That evening, she attempted to initiate sex with Martin—not because she was in the mood, but because she wanted to make sure that she didn't lose his love, which was hanging by a thread. Still, she was completely unable to enjoy the lovemaking, as she couldn't stop herself from imagining that Martin was fantasizing about the other woman.

The doubt that was raised in Sandra's mind (as a result of this small incident) brought her to spy on Martin's every move. Therefore, things that once seemed unimportant to her soon became the ultimate proof of his infidelity. Each new "clue" she found only amplified her growing suspicion: "He's like every other man, he only thinks about sex and having affairs."

Any hesitations (when it comes to lovemaking) on his part and she would launch into a masochistic fantasy that only served to increase her level of doubt: she would imagine them making love passionately; she would even imagine that she heard him tell her that he loves her.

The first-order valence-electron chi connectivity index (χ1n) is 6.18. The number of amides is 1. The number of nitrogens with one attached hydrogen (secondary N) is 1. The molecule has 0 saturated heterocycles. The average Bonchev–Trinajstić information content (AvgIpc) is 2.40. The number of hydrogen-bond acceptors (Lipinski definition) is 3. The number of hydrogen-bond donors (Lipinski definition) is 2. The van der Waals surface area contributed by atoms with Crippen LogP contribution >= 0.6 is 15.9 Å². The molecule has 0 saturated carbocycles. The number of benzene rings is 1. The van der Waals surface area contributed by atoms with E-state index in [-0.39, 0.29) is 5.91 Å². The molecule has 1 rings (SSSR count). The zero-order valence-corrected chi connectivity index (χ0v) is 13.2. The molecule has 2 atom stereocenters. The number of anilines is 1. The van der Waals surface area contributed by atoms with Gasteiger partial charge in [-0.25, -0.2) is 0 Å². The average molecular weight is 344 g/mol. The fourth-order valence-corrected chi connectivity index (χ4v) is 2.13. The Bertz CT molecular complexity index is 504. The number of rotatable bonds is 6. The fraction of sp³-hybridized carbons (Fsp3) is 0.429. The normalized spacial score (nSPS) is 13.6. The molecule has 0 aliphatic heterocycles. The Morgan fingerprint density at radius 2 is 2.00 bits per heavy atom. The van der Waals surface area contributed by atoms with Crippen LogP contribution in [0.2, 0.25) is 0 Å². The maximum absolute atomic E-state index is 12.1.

Men and women who suffer from jealousy share some of the same characteristics. The more severe the jealousy, the stronger are these personality traits. The main characteristic of a jealous person is his or her low self-esteem, which brings that person to perceive himself or herself as incompetent compared to others.

This strong feeling of inferiority makes him or her vulnerable to feeling unappreciated and brings with it a fear of being cheated on or rejected. For some people, this fear of being abandoned can be so strong that they are afraid of committing seriously in their romantic relationships. This avoidance is in fact a way for them to deny their need to be loved.

Others, on the contrary, will tend to cultivate relationships of dependency. What particularly distinguishes these relationships from others is that one or both partners can't even imagine their lives without the other, without whom they are convinced they are nothing. They also constantly try to merge themselves with the other. To preserve this symbiotic state, they might tend to take control over their partner's life, for example. This need to be ONE with the other can also affect one's personal identity, since it merges with that of the other.